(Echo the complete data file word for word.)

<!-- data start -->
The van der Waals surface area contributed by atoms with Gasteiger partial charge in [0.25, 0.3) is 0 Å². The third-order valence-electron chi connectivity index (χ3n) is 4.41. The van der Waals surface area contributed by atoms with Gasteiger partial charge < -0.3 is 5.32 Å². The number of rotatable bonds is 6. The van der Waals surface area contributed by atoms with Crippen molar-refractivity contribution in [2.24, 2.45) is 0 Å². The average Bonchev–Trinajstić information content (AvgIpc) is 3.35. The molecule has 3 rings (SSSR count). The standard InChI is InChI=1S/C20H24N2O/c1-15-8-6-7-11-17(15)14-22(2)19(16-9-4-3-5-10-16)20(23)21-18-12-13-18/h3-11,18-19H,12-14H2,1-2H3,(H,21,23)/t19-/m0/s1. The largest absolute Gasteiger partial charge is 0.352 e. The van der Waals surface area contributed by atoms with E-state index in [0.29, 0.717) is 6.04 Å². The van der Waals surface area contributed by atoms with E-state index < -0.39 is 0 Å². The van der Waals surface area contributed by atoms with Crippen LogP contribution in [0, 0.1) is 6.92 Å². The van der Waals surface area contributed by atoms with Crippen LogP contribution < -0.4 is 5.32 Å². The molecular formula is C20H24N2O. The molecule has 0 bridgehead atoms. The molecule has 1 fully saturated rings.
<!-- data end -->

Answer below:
The van der Waals surface area contributed by atoms with Gasteiger partial charge in [0.25, 0.3) is 0 Å². The third-order valence-electron chi connectivity index (χ3n) is 4.41. The van der Waals surface area contributed by atoms with Gasteiger partial charge < -0.3 is 5.32 Å². The number of rotatable bonds is 6. The van der Waals surface area contributed by atoms with Crippen molar-refractivity contribution in [2.24, 2.45) is 0 Å². The average Bonchev–Trinajstić information content (AvgIpc) is 3.35. The molecule has 3 rings (SSSR count). The standard InChI is InChI=1S/C20H24N2O/c1-15-8-6-7-11-17(15)14-22(2)19(16-9-4-3-5-10-16)20(23)21-18-12-13-18/h3-11,18-19H,12-14H2,1-2H3,(H,21,23)/t19-/m0/s1. The largest absolute Gasteiger partial charge is 0.352 e. The van der Waals surface area contributed by atoms with E-state index in [0.29, 0.717) is 6.04 Å². The van der Waals surface area contributed by atoms with E-state index < -0.39 is 0 Å². The van der Waals surface area contributed by atoms with Crippen LogP contribution in [0, 0.1) is 6.92 Å². The van der Waals surface area contributed by atoms with Crippen LogP contribution < -0.4 is 5.32 Å². The molecular formula is C20H24N2O. The molecule has 0 bridgehead atoms. The molecule has 1 fully saturated rings.